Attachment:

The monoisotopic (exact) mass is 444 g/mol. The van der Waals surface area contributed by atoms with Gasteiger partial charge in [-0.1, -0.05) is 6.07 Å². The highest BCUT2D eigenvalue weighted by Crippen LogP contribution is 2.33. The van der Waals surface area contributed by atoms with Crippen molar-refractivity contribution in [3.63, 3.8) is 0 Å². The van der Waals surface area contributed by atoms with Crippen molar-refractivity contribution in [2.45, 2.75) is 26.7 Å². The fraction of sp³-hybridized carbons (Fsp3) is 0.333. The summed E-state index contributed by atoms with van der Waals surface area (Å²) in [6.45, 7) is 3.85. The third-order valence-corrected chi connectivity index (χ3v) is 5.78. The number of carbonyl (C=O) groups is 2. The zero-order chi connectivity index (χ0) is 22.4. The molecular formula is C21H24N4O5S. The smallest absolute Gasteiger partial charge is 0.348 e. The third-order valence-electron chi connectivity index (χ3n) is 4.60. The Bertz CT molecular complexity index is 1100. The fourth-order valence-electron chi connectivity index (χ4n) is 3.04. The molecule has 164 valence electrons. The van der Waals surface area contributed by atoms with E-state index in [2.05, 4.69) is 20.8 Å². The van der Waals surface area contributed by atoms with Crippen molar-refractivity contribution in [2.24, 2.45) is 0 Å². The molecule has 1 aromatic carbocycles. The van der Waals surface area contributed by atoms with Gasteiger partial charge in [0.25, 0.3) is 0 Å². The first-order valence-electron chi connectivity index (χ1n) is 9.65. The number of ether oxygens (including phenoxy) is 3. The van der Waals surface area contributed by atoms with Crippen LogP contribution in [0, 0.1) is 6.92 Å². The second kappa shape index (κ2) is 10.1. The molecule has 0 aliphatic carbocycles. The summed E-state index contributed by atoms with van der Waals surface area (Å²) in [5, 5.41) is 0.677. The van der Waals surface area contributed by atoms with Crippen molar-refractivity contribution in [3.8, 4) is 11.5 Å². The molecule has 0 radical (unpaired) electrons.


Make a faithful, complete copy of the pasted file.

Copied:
The monoisotopic (exact) mass is 444 g/mol. The van der Waals surface area contributed by atoms with Gasteiger partial charge in [-0.1, -0.05) is 6.07 Å². The highest BCUT2D eigenvalue weighted by Crippen LogP contribution is 2.33. The van der Waals surface area contributed by atoms with Crippen molar-refractivity contribution in [3.63, 3.8) is 0 Å². The van der Waals surface area contributed by atoms with Crippen molar-refractivity contribution in [2.45, 2.75) is 26.7 Å². The fraction of sp³-hybridized carbons (Fsp3) is 0.333. The summed E-state index contributed by atoms with van der Waals surface area (Å²) in [6.45, 7) is 3.85. The third-order valence-corrected chi connectivity index (χ3v) is 5.78. The number of carbonyl (C=O) groups is 2. The zero-order chi connectivity index (χ0) is 22.4. The molecular formula is C21H24N4O5S. The smallest absolute Gasteiger partial charge is 0.348 e. The third-order valence-electron chi connectivity index (χ3n) is 4.60. The Bertz CT molecular complexity index is 1100. The fourth-order valence-electron chi connectivity index (χ4n) is 3.04. The molecule has 164 valence electrons. The van der Waals surface area contributed by atoms with E-state index in [2.05, 4.69) is 20.8 Å². The van der Waals surface area contributed by atoms with Crippen molar-refractivity contribution in [2.24, 2.45) is 0 Å². The molecule has 1 aromatic carbocycles. The van der Waals surface area contributed by atoms with Gasteiger partial charge in [0.25, 0.3) is 0 Å². The first-order valence-electron chi connectivity index (χ1n) is 9.65. The number of ether oxygens (including phenoxy) is 3. The van der Waals surface area contributed by atoms with Crippen LogP contribution in [0, 0.1) is 6.92 Å². The second kappa shape index (κ2) is 10.1. The molecule has 0 aliphatic carbocycles. The summed E-state index contributed by atoms with van der Waals surface area (Å²) in [5, 5.41) is 0.677. The van der Waals surface area contributed by atoms with Crippen molar-refractivity contribution in [3.8, 4) is 11.5 Å². The molecule has 0 radical (unpaired) electrons.